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Wednesday, April 24, 2019

Observations from a "Word Nerd"

One of the dilemmas of historical fiction is writing it in words that were in use during the era in question. Over the years, I’ve become dependent on etymology dictionaries and similar references. (Okay, so I admit it. I’m a “word nerd.”) I try to tell my stories in words people of the period would have used, especially in dialogue.

But sometimes, what I take for granted as an old word turns out not to be. I’d like to share with you some of my discoveries.

SPREAD: The verb meaning ‘the act of spreading’ came from the 1620s. But the two uses I wanted came after the period I was writing about. Spread, as in ‘ranch where cattle are raised,’ came into use in 1927. Spread, as in ‘degree of variation,’ in 1929.

HANDYMAN: which I thought might be modern, came into use in 1843.

TARPAULIN: has been around since the 1600s. But, TARP, which I grew up using and thought would be perfect, only dates back to 1906.

EON: another that sounds modern, goes all the way back to around 1640.

SMALL: as in ‘little,’ is Old English, but SMALL TALK, as in ‘chit-chat,’ was first recorded in Chesterfield's "Lettersin 1751. (Yea! I can use it in my stories.)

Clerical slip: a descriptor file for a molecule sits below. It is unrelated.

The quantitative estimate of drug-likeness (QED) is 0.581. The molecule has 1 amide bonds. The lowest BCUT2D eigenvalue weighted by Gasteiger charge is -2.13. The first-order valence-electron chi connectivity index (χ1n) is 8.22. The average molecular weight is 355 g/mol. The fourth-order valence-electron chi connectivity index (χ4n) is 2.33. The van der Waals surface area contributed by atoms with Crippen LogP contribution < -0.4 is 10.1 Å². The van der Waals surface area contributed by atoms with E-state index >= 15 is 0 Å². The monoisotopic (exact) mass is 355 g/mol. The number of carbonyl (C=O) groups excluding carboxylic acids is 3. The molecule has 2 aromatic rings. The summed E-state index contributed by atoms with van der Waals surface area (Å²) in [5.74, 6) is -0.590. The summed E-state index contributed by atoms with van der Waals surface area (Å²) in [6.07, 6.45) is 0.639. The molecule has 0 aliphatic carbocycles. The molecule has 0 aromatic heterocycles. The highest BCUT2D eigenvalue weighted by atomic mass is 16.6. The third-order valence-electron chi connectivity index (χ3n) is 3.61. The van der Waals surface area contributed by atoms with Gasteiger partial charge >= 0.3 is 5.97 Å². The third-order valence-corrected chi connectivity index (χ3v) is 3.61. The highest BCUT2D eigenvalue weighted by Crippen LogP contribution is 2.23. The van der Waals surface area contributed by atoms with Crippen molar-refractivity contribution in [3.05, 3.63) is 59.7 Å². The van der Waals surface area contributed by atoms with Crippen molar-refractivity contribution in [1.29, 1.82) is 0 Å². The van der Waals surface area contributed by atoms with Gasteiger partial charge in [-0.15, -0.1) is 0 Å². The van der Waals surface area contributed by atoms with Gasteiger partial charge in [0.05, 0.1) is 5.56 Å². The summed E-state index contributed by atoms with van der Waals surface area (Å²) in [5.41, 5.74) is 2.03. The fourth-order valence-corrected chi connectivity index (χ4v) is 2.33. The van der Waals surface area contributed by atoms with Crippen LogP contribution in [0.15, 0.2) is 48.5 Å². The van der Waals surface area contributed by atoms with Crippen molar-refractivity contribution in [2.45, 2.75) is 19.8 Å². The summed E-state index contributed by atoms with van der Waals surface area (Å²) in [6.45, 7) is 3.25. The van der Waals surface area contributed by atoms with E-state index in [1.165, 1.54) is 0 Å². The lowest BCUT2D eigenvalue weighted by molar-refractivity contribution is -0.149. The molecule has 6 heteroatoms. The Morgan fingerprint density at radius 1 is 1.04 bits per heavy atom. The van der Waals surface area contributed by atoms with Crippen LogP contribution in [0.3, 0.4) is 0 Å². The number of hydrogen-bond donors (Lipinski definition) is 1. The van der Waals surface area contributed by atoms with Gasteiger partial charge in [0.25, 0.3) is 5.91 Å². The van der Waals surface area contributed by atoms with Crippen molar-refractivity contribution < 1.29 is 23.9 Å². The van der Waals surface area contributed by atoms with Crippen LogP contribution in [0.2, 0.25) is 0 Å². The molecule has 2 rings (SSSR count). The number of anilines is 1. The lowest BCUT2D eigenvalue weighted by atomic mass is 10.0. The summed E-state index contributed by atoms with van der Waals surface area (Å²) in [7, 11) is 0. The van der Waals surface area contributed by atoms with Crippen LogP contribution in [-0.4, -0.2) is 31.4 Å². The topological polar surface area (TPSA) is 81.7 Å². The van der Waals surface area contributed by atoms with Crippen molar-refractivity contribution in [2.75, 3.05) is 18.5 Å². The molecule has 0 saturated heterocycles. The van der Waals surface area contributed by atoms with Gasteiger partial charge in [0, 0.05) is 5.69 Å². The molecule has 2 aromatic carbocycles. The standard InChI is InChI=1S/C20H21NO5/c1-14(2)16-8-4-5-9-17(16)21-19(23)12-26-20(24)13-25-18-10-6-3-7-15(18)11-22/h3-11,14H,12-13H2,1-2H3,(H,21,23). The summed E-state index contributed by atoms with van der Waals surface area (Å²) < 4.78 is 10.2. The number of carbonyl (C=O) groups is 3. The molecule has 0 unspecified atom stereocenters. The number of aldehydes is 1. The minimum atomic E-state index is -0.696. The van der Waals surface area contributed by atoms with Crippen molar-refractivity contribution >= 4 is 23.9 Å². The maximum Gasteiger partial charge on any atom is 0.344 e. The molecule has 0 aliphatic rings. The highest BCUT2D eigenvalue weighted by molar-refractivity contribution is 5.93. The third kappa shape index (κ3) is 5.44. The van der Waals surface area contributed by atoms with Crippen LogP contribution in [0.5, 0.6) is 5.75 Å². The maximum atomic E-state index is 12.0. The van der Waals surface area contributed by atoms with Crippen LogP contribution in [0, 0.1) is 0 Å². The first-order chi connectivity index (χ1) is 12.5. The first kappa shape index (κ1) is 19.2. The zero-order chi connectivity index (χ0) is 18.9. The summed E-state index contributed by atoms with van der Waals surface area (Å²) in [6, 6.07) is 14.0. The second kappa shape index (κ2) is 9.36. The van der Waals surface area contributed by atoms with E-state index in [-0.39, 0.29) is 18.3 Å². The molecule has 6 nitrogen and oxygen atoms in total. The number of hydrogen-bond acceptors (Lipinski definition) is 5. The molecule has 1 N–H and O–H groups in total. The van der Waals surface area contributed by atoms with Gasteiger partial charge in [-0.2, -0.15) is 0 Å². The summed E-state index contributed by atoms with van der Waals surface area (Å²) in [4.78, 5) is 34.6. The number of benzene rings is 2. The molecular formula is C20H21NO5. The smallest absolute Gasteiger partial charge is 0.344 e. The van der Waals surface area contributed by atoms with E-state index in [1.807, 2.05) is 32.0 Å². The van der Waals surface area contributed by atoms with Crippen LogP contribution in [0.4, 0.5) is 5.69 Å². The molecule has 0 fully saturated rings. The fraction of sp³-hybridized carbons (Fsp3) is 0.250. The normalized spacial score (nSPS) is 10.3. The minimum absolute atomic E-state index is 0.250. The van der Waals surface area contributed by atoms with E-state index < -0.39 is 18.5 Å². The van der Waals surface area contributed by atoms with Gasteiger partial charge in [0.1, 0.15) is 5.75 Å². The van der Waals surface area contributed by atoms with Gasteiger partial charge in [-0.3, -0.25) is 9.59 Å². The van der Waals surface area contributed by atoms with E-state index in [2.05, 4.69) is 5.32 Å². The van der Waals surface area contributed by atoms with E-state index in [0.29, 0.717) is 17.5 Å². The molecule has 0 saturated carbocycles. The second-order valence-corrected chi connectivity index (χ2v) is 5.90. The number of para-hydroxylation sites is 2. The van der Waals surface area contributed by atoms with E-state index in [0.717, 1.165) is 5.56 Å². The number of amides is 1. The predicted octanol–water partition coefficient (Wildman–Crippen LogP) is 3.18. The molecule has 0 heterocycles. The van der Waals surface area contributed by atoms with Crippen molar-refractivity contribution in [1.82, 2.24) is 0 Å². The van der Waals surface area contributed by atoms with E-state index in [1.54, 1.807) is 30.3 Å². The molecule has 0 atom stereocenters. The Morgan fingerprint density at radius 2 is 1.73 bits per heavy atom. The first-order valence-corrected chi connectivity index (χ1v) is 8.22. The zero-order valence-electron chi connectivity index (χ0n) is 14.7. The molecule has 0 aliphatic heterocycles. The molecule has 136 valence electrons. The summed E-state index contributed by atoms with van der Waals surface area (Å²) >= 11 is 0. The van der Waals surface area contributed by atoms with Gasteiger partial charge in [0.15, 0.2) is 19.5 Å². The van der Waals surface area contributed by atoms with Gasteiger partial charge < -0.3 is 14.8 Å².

SWEET TOOTH: meaning ‘fondness for sweets,’ has been used since the late 14th century. (Nice to know I’ve had a lot of company over the centuries.)

Over the years, I’ve learned not to trust my assessment of a word’s age, but sometimes I find out too late that a word, or my usage of it, is too modern for my story. For example, the word, SCAN. In the sense ‘to examine closely’, the word has been around since 1540. But I used it to mean “to look over quickly.” That use didn’t come into being until 1926, years after the time period of my story.

Such is the risk of writing historical fiction. And, it's all part of the fun.

Ann Markim

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  1. Really interesting, Ann! Many thanks for this article which shows how carefully a writer needs to choose her/his words. I love the original meaning of 'smitten' - from 'smite' I guess.

  2. Yes. Sometimes the origins are so surprising. Thanks for stopping by.

  3. Ann, I left two messages before, but blogger kept signing me out when I hit send the message.

    Trying again.

    I love words. Before the fire I had dictionary galore. Scots, Irish Gaelic, Erse, Medieval, Saxon. . .so many dictionaries lost. Worse, most cannot be replaced. Words, their meaning, and how they change over the centuries is endless fascinating to me.

    Good article!

    1. Thanks so much. What an awful loss of irreplaceable dictionaries. How hard that must have been.

  4. Ann, this is something I'm always aware of when I'm editing for other people, and I try to check everything I think might be "out of time" but gosh, there are some words, like you said, that really sneak up on you! I have always loved words and this was so interesting to me!

  5. Thanks, Cheryl. Not only a some words sneaky, but many are tricky. The word, itself, is old, but the usage I want is modern. But that's part of the fascination.

  6. Most of these terms I thought were fairly modern, but I see they have a history. I've heard the word "spread" also used in poker: "Show me your spread, mister." LOL
    A delightful blog, Ann.

  7. Yes, and 'spread" has so many other usages as noun, verb, and adjective. It's amazing that how many meanings and usages a single word can have.
    Thanks for stopping by.